State v. Dick

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Justia Opinion Summary

The Supreme Court reversed the decision of the court of appeals vacating Defendant’s conviction for first-degree sexual offense and remanding the matter for a new trial on the charge and reinstated Defendant’s conviction. The court of appeals concluded that there was insufficient evidence to submit to the jury an instruction on the theory that Defendant committed a first-degree sexual offense by being aided and abetted by another individual in the commission of the sexual act. The Supreme Court disagreed, holding that, based upon the court’s enunciated test used to establish the principle of aiding and abetting, the evidence was sufficient to allow the jury to be instructed on the theory of aiding and abetting because the evidence supported the conclusion that Defendant was aided and abetted by at least one other individual even where Defendant was the only individual in the room with the victim when the incident occurred.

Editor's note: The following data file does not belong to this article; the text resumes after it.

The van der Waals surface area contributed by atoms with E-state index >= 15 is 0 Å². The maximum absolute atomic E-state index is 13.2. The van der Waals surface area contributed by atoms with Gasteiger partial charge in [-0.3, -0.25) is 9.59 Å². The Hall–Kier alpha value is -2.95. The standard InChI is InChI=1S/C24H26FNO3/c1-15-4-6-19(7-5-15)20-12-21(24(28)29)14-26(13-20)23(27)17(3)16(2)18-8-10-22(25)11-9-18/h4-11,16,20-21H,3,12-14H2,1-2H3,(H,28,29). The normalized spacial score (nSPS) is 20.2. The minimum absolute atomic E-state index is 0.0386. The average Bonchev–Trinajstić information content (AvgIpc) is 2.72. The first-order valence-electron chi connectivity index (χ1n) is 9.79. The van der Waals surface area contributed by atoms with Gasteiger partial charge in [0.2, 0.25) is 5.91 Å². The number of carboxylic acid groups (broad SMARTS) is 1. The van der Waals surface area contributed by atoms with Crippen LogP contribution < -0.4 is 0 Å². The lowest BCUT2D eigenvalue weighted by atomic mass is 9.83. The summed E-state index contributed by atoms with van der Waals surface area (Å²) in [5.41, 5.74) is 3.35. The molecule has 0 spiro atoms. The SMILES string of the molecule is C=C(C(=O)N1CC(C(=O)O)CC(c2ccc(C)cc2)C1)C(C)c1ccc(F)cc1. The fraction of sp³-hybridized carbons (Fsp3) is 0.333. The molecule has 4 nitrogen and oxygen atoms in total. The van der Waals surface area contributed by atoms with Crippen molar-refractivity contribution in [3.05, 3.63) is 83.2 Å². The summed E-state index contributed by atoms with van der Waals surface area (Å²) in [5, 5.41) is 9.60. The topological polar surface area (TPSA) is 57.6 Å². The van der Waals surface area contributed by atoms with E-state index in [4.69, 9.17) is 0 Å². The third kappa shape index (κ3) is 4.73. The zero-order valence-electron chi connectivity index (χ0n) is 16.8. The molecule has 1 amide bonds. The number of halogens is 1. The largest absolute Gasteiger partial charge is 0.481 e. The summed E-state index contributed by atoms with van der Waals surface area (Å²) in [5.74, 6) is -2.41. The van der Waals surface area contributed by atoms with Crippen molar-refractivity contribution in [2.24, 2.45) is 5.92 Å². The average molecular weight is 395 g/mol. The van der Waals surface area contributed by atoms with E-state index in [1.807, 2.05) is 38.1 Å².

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IN THE SUPREME COURT OF NORTH CAROLINA No. 386PA16 Filed 8 December 2017 STATE OF NORTH CAROLINA v. QUENTON LEE DICK On discretionary review pursuant to N.C.G.S. § 7A-31 of a unanimous, unpublished decision of the Court of Appeals, ___ N.C. App. ___, 791 S.E.2d 873 (2016), vacating defendant’s conviction after appeal from a judgment entered on 18 June 2015 by Judge Susan E. Bray in Superior Court, Guilford County. Heard in the Supreme Court on 10 October 2017. Joshua H. Stein, Attorney General, by James M. Stanley, Jr., Special Deputy Attorney General, for the State-appellant. Mark Montgomery for defendant-appellee. MORGAN, Justice. I. Background and Procedural History In this appeal we consider whether a jury was properly instructed on the theory that Quenton Lee Dick (defendant) committed a first-degree sexual offense by being aided and abetted by another individual in the commission of the sexual act. The Court of Appeals concluded that there was not sufficient evidence to submit the STATE V. DICK Opinion of the Court instruction to the jury. We hold that, based upon our enunciated test used to establish the principle of aiding and abetting, the evidence was sufficient to allow the jury to be instructed on the theory of aiding and abetting. The State presented evidence at trial tending to show that at around 2:00 a.m. on 4 December 2013, E.M.1 was studying in her apartment for an examination and conversing with three of her friends, all of whom were college students. Those in the apartment included E.M.’s roommate. They were all getting ready for bed when there was a knock at the door, and E.M.’s roommate answered it because she was expecting a guest. The person at the door asked for someone who did not live in the apartment. A short time later, there was another knock on the door and when the door was opened, a man wearing a bandanna on his face walked into the kitchen of the apartment, looked around, and walked back out. E.M. and her friends were under the impression that someone was playing a trick on them. E.M.’s roommate tried to push the door to close it, but four men prevented her from doing so by charging into the apartment. All of the men were wearing bandannas across their faces and hoods on their heads. At least two of the men had handguns. Three of the men headed to the back of the apartment and started to ransack it. The last man stayed in the living room with E.M. and the other students. E.M. and her friends were ordered to go into 1 We use initials to protect the victim’s privacy. -2- STATE V. DICK Opinion of the Court their rooms and bring back everything they had. The men took several items, including cell phones, laptop computers, and a television. Next, the four college students were ordered to sit back down on the couch in the living room. The intruders duct taped the students’ hands behind their backs. The man in the living room ordered E.M. to get up from the couch and walk into one of the bedrooms in the back of the apartment. Three of the men were walking in the bedroom. E.M. attempted to step into the bathroom that was connected to the bedroom, but one of the men grabbed her and told her to go into the bedroom. E.M. started crying and begged the men not to rape her. One of the men replied, “Shut up, bitch. We’re not going to rape you.” In response, E.M. “kept crying and saying stuff.” One of the men responded, “Well, I see we’re going to have to . . . tape her mouth because she won’t shut up.” He then taped shut E.M.’s mouth. Another of the men left the room at that time in order to tape shut the other students’ mouths. E.M. had been left in the bedroom with two of the intruders, one of whom was defendant. The two men took off E.M.’s pants, lifted her shirt and began touching her inappropriately. A third man stepped into the room and said something indicating “that maybe they ha[d] to go or they need[ed] to hurry up or something.” All of the men then departed, leaving E.M. in the bedroom alone; however, defendant quickly returned to the room, ripped off the tape from E.M.’s mouth, and forced her to perform oral sex on him. E.M. could see a gun in defendant’s pocket while -3- STATE V. DICK Opinion of the Court performing the sexual act. During this time, E.M.’s shirt had been lifted and she was not wearing any underwear. E.M.’s hands were still duct taped behind her back. The sexual act lasted about thirty seconds. Defendant ejaculated on E.M.’s face and shirt. Subsequently, he ran out of the apartment. E.M. and her friends went to her neighbor’s apartment and called the police. Law enforcement officers arrived and questioned the victims. They then took E.M. to a local hospital, where she completed a rape kit. Defendant’s DNA profile was later determined to match the semen on E.M.’s shirt. On 3 February 2014, defendant was indicted on four counts of first-degree kidnapping, one count of first-degree burglary and four counts of robbery with a dangerous weapon. Defendant was also charged with conspiracy to commit robbery with a firearm, but that charge was subsequently dismissed by the State. On 2 June 2014, defendant was indicted on one count of first-degree sexual offense. After all of the evidence was presented at trial, defendant moved to dismiss all charges for insufficiency of the evidence. These motions were denied. A jury returned unanimous verdicts of guilty on all the charges. The four robbery with a firearm convictions and the four kidnapping convictions were consolidated for judgment, with defendant being sentenced to four consecutive terms of 83 to 112 months each followed by a term of 276 to 392 months on the sexual offense charge and another consecutive term of 73 -4- STATE V. DICK Opinion of the Court to 100 months on the first-degree burglary conviction. Defendant gave written notice of appeal. At the Court of Appeals, defendant argued that the trial court erred by improperly instructing the jury on the first-degree sexual offense charge. The jury was given a disjunctive instruction at trial, allowing it to find defendant guilty of first-degree sexual offense if defendant “employed a dangerous and deadly weapon or was aided and abetted by another person or persons” when he committed the sexual act. In considering this issue and ultimately finding error by the trial court, the Court of Appeals reasoned that when a jury is given instructions at trial indicating that a defendant can be found guilty of a crime under two separate theories, there must be sufficient evidence to find such a defendant guilty under both theories. State v. Dick, ___ N.C. App. ___, 791 S.E.2d 873, 2016 WL 5746395 (2016) (unpublished). The Court of Appeals noted in the instant case that defendant did not dispute that there was sufficient evidence to properly allow the jury to consider whether he had employed a dangerous or deadly weapon in the commission of the sexual offense, Dick, 2016 WL 5746395, at *3; on the other hand, however, the Court of Appeals held that there was not sufficient evidence presented that defendant was aided or abetted by another individual during the act giving rise to defendant’s first-degree sexual offense conviction, id. at *4.2 This latter determination by the Court of Appeals regarding The Court of Appeals went on to conclude that there was error which prejudiced defendant based on our precedent in State v. Pakulski, 319 N.C. 562, 356 S.E.2d 319 (1987); 2 -5- STATE V. DICK Opinion of the Court the lack of sufficient evidence of defendant’s guilt on the theory of aiding and abetting, which was a part of the disjunctive jury instruction, is erroneous and must be reversed. II. Standard of Review Defendant contends that the trial court erred in submitting the disjunctive instruction to the jury because the evidence was insufficient for the jury to determine that defendant was aided or abetted when he committed the sexual act. “Substantial evidence is that amount of relevant evidence necessary to persuade a rational juror to accept a conclusion.” Scott, 356 N.C. at 597, 573 S.E.2d at 869. We have held that there must be sufficient evidence to find a defendant guilty under either theory of criminal culpability for the disjunctive instruction to be properly given to the jury. State v. Lynch, 327 N.C. 210, 219, 393 S.E.2d 811, 816 (1990) (holding that insufficient evidence regarding one theory submitted to the jury, when prejudicial, was reversible error requiring new trial). In our view, in the case sub judice the evidence was sufficient to instruct the jury to consider both whether defendant employed a dangerous or deadly weapon in the commission of the sexual offense, as well as whether defendant was aided or abetted by another individual during the act giving rise to defendant’s first-degree sexual offense conviction. There was however, we do not reach this issue for analysis because it is our determination that there was sufficient evidence presented by the State to allow the jury to find that defendant was aided or abetted by another individual when he committed the sexual offense. -6- STATE V. DICK Opinion of the Court substantial evidence to support each of these two theories of defendant’s guilt of this offense, thus legitimizing the disjunctive jury instruction. III. Analysis The trial court did not err in giving the jury the disjunctive instruction at issue because the evidence was sufficient to find defendant guilty of first-degree sexual offense under the theory that he employed a dangerous or deadly weapon in the commission of the sexual act as well as under the theory that he was aided and abetted by one or more persons in the perpetration of the crime. Defendant was charged with first-degree sexual offense. A first-degree sexual offense is committed when the person engages in a sexual act with another person by force and against the will of the other person, and does any of the following: 1) Employs or displays a dangerous or deadly weapon or an article which the other person reasonably believes to be a dangerous or deadly weapon. 2) Inflicts serious personal injury upon the victim or another person. 3) The person commits the offense aided and abetted by one or more other persons. N.C.G.S. § 14-27.26 (2015). In State v. Bell we reasoned that: Two lines of cases have developed regarding the use of disjunctive jury instructions. State v. Diaz [,317 N.C. 545, 346 S.E.2d 488 (1986), and its progeny] stand[ ] for the proposition that “a disjunctive instruction, which allows the jury to find a defendant guilty if he commits either of two underlying acts, either of which is in itself a separate offense, is fatally ambiguous because it is impossible to -7- STATE V. DICK Opinion of the Court determine whether the jury unanimously found that the defendant committed one particular offense.” In such cases, the focus is on the conduct of the defendant. In contrast, this Court has recognized a second line of cases [stemming from State v. Hartness, 326 N.C. 561, 391 S.E.2d 177 (1990),] standing for the proposition that “if the trial court merely instructs the jury disjunctively as to various alternative acts which will establish an element of the offense, the requirement of unanimity is satisfied.” In this type of case, the focus is on the intent or purpose of the defendant instead of his conduct. 359 N.C. 1, 29-30, 603 S.E.2d 93, 112-13 (2004) (citing and quoting State v. Lyons, 330 N.C. 298, 302-03, 412 S.E.2d 308, 312 (1991)), cert. denied, 544 U.S. 1052 (2005). The current case is consistent with the Hartness line of cases. Whether defendant employed or displayed a dangerous or deadly weapon during the commission of the offense, or whether he was aided and abetted by at least one other individual, are different acts that will establish an element of first-degree sexual offense. The properness of the disjunctive jury instruction involved in the present case depends on whether there is sufficient evidence to instruct the jury on the theory that defendant was aided and abetted when he committed the sexual act. The Court of Appeals opined that a person is guilty of aiding or abetting another when he is actually or constructively present at the scene of the crime and . . . aids, advises, counsels, instigates or encourages another to commit the offense. Even though not actually present during the commission of the crime, a person may be an aider or abettor if he shares the criminal intent of the perpetrator and if, during the commission of the crime, he is in a position to render any necessary aid to the perpetrator. -8- STATE V. DICK Opinion of the Court Dick, 2016 2016 WL 5746395, at *3 (alteration in original) (quoting State v. Barnette, 304 N.C. 447, 458, 284 S.E.2d 298, 305 (1981) (citations omitted)). In stating this test, the Court of Appeals cited this Court’s decision in Barnette. That case applied the then-existing case law regarding aiding and abetting a crime. However, in State v. Bond, we recognized that [a]lthough several of our cases decided before 1981 state that actual or constructive presence is required to prove a crime under an aiding and abetting theory, this is no longer required. Our legislature abolished all distinctions between accessories before the fact and principals in the commission of felonies by enacting N.C.G.S. § 14–5.2, effective 1 July 1981. Thus, accessories before the fact, who do not actually commit the crime, and indeed may not have been present, can be convicted of first-degree murder under a theory of aiding and abetting. A showing of defendant’s presence or lack thereof is no longer required. 345 N.C. 1, 23-24, 478 S.E.2d 163, 174 (1996), cert. denied, 521 U.S. 1124 (1997). Thus, distinctions between individuals actually or constructively present at the scene and those not present at the scene are now irrelevant with respect to aiding and abetting. The abolition of this distinction is further demonstrated by our decision in State v. Francis in which we upheld jury instructions concerning aiding and abetting advising the jury that it must find three things in order to convict the defendant of firstdegree murder on [the] theory [of aiding and abetting]: (1) that the crime was committed by another; (2) that the defendant knowingly advised, instigated, encouraged, procured, or aided the other person; and (3) that the defendant’s actions or statements caused or contributed to the commission of the crime by the other person. -9- STATE V. DICK Opinion of the Court 341 N.C. 156, 459 S.E.2d 269 (1995) (citing State v. Allen, 339 N.C. 545, 453 S.E.2d 150 (1995), abrogated by State v. Gaines, 345 N.C. 647, 483 S.E.2d 396 (1997)). Noticeably missing from this instruction is any reference to the defendant’s location when the crime was committed. A year later in Bond, we concluded that giving a jury the pattern jury instructions with respect to aiding and abetting and its “accordance with the requirements delineated in Francis was sufficient.” 345 N.C. at 24, 478 S.E.2d at 175. Consistent with this evolution in the law pursuant to the 1981 legislative enactment, this Court stated in Gaines, that “to the extent our cases decided after N.C.G.S. § 14–5.2 became applicable suggest that actual or constructive presence is necessary to prove a crime under an aiding and abetting theory, these cases are no longer authoritative on this issue.” 345 N.C. at 676, 483 S.E.2d at 414 (citations omitted), cert. denied 522 U.S. 900 (1997). Two years later, we reiterated the aiding and abetting test approved in Francis and reemphasized in Gaines. State v. Goode 350 N.C. 247, 260, 512 S.E.2d 414, 422 (1999). Accordingly, we now apply this same three-prong test to the case at bar because it aligns with the legislature’s intent to remove any required analysis concerning a person’s proximity to the alleged criminal incident. In the instant case, the elements needed to satisfy the principle of aiding or abetting are met. Although the other individuals left the room before defendant committed the sexual act, there is sufficient evidence for the jury to conclude that the individuals aided and abetted defendant. E.M. testified that “two of [the men], I -10- STATE V. DICK Opinion of the Court think, began to tape us up behind our backs with duct tape.” Three of the men worked together to separate E.M. from the rest of the group. One of the men grabbed E.M. and ordered her to come back into the bedroom when she instead tried to go into the adjoining bathroom. In the bedroom defendant and another individual inappropriately groped E.M., removed all of her clothes below her waist, and fondled her body. The majority of these acts were executed by defendant, along with others. The acts of taping shut E.M.’s mouth, taping her hands behind her back, moving her to the bedroom, removing her clothing, and inappropriately touching E.M. equate to encouragement, instigation, and aid which collectively readily meet the standards of the aiding and abetting test that we articulated in Bond and its progeny. Thus, there is evidence here tending to show that defendant committed the crime of first-degree sexual offense while other individuals instigated, encouraged and aided him. By joining defendant in unclothing and immobilizing E.M., while performing a series of overt acts that created an atmosphere to subvert the will of E.M., others are deemed to have contributed to the commission of the crime. Defendant argues that there is insufficient evidence for a jury to find that he was aided or abetted by another during the commission of the sexual act because he was the only individual in the room with the victim when the incident occurred, thereby demonstrating that no one was in a position to render any necessary aid to him. While the trial evidence regarding the precise physical locations of the other men who accompanied defendant is inexact during the time that defendant -11- STATE V. DICK Opinion of the Court committed the sexual act, the evidence nonetheless supports the conclusion that there was sufficient evidence for a jury to find that defendant was aided and abetted by at least one other individual, since under the Bond rationale, neither actual nor constructive presence was required to prove a crime under the theory of aiding and abetting based upon legislation that became effective the same year this Court issued our opinion in Barnette. In view of our holding in Bond and its succeeding line of cases, the other men aided, instigated or encouraged defendant to commit this offense. We reach this conclusion in light of the evidence adduced at trial, and find it unnecessary to address the other men’s physical proximity to defendant or the victim at the time of the offense in order to prove defendant’s guilt under the theory of aiding and abetting. Due to the sufficiency of the evidence as to defendant being one who employed or displayed a dangerous or deadly weapon, and that he was aided and abetted by one or more other persons in the commission of the crime of first-degree sexual offense, the trial court gave a proper disjunctive jury instruction. Therefore, the Court of Appeals erroneously reversed the trial court by vacating defendant’s conviction for this offense and remanding the matter for a new trial on this charge. Accordingly, this Court reverses the judgment of the Court of Appeals and instructs that court to reinstate the trial court’s judgment and defendant’s conviction for first-degree sexual offense. -12- STATE V. DICK Opinion of the Court REVERSED. -13-